2012-02-22

Our Unitarian Universalist Story: James Luther Adams


The Protestant Reformation: Priesthood of All Believers

Our Unitarian Universalist story is the tale of our emergence from within Protestant Christianity. Protestant Christianity got started about 500 years ago when the German, Martin Luther, sought a remedy for the abuses he saw occurring in the church of his time. “The Priesthood of all believers,” proclaimed Luther.

The church of 500 years ago had become corrupt, with priests claiming special access to God, and therefore enjoying special privileges. The priests lived in relative luxury and believed they were entitled to. They were out of touch with suffering, concerned only to preserve their positions of privilege, which they justified in their own minds by their position as the mediators between heaven and earth. Luther countered with this doctrine of the priesthood of all believers. We all have the same access to God, and confront the same ineffable mystery.

It was a great step toward equality. We’re all priests – the one standing in the pulpit no more so than the ones in the pews. The new word for the guy in the pulpit became “minister” – meaning servant.

The Unitarian Reformation: Prophethood of All Believers

James Luther Adams
1901 - 1994
The Protestant Reformation of Christianity was taken another step by the Unitarian Reformation of Protestantism. Our Luther – that is, James Luther Adams – the great 20th-century Unitarian theologian -- expanded on “The priesthood of all believers.” Adams declared the Prophethood of all believers.

The prophets of old – Hebrew Scripture figures such as Jeremiah, Isaiah, Ezekiel, and Amos -- traditionally, had been those possessed by God – maybe against their will – and compelled to speak a message from God calling for justice, repentance from wrongdoing, a more fair and equitable social order. James Luther Adams told us that, just as we are all priests and all have access to the divine mystery, we are all prophets, and all of us have the ability to see and engage injustice, and all of us bear the burden of the responsibility to do so.

Chris Walton, UUWorld, 2005:
When James Luther Adams, a young Unitarian minister and newly appointed professor of theology at Meadville Lombard Theological School, went to Germany in 1935 to study with some of the greatest theologians of the time, he confronted a deeply unsettling fact: Germany's churches were not effectively resisting the rise of Nazism.  A convert to Unitarianism from Baptist fundamentalism, Adams had high expectations for Germany's long tradition of liberal theology. But German liberalism hadn't foreseen the Nazi threat--nor did it seem to offer adequate resources for resistance. Adams came to admire the German "confessing church" movement, whose members did actively oppose Hitler at great personal risk.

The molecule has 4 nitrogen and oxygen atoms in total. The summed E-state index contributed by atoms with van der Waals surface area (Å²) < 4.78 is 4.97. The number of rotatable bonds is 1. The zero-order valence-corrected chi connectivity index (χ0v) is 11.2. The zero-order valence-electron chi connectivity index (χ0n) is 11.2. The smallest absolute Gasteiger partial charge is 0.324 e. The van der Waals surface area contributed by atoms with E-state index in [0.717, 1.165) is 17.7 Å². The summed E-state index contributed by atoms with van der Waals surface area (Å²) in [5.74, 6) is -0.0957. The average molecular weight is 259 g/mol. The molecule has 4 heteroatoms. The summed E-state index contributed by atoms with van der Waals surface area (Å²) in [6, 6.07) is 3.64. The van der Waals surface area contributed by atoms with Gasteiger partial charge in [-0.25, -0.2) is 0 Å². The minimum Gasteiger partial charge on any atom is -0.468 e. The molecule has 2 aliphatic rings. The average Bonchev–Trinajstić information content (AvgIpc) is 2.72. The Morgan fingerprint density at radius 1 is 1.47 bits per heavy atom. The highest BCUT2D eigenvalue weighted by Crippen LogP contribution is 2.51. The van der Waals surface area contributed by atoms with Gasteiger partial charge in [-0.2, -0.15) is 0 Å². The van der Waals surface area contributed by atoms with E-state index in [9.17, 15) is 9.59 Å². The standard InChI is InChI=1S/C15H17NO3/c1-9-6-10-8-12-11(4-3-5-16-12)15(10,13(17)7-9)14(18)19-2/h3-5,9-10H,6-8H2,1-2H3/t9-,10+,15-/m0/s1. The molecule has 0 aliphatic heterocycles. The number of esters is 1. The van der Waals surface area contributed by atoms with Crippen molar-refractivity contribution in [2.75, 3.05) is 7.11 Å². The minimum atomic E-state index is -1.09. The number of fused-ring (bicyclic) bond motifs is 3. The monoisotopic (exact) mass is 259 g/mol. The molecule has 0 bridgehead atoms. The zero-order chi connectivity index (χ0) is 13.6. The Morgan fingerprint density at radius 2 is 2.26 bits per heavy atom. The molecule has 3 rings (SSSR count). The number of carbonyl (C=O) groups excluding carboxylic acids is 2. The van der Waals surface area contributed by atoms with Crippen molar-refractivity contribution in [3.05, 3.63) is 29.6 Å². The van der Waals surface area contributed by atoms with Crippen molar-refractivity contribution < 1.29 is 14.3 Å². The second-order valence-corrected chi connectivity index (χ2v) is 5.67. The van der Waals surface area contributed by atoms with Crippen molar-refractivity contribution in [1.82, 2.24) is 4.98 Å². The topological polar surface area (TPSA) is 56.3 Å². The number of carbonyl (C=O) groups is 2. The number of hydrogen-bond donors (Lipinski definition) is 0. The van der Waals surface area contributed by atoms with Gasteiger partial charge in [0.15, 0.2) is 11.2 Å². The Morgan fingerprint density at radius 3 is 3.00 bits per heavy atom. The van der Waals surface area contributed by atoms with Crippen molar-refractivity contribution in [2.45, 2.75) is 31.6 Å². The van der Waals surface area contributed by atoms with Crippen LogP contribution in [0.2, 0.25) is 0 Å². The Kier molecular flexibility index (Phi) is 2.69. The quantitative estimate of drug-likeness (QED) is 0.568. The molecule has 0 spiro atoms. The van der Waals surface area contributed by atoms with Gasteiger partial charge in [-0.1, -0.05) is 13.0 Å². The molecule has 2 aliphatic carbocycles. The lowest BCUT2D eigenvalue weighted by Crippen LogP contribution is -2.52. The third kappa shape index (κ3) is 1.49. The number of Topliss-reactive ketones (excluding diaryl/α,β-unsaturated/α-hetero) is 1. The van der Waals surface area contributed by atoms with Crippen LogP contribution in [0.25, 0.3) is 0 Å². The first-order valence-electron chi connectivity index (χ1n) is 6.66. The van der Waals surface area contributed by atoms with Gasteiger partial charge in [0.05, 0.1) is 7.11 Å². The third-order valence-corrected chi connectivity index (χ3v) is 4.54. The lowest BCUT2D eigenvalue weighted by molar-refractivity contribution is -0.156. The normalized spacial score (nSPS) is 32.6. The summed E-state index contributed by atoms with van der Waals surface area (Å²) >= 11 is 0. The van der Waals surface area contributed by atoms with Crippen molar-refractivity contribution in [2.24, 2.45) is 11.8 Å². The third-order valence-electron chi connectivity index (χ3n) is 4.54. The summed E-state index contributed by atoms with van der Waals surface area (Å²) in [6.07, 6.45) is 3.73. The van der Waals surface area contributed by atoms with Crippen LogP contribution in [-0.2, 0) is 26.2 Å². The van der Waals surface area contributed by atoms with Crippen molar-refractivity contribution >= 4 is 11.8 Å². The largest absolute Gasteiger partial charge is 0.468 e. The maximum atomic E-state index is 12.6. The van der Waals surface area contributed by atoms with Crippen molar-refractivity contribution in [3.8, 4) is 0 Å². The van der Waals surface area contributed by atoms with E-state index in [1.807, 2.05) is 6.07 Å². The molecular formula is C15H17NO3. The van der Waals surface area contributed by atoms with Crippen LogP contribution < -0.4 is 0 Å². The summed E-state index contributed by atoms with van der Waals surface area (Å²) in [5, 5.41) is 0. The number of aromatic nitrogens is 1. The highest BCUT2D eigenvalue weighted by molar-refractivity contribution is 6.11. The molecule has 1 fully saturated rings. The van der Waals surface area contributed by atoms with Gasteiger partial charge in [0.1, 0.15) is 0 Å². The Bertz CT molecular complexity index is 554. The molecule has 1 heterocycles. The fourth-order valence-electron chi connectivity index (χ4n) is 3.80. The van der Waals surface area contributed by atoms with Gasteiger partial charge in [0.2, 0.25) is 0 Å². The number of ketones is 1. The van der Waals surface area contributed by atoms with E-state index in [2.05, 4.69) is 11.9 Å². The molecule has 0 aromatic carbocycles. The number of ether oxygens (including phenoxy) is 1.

He later described the impact of his experience:
In Nazi Germany I soon came to the question, "What is it in my preaching and my political action that would stop this?" It is a liberal attitude to say that we keep ourselves informed and read the best papers on these matters, and perhaps join a voluntary association now and then.  But to be involved with other people so that it costs and so that one exposes the evils of society...requires something like conversion, something more than an attitude. It requires a sense that there's something wrong and I must be different from the way I have been.
Transforming Power, Transforming Liberalism

Adams's experience in Europe left a lasting mark on his thinking.  At Meadville Lombard, the University of Chicago, Harvard, and Andover Newton, Adams became famous as a teacher and mentor to a generation of scholars and ministers.

Adams was concerned that liberal religion could become complacent – that our broad acceptance too easily slides into being accommodating to certain cultural trends when resistance is what is called for. Transformation was Adams's great theme – the transformation of ourselves and of our world. His direct experience of Nazism taught him to be less optimistic about human progress – yet through the more-than-90 years of his life, much of it as a leader and hugely influential teacher in our movement, his faith in the transforming power of love grew steadily deeper.

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Part 1 of "Transforming Power."
Next: Part 2: "Buddhism, The New Buddhism, and Unitarian Universalism"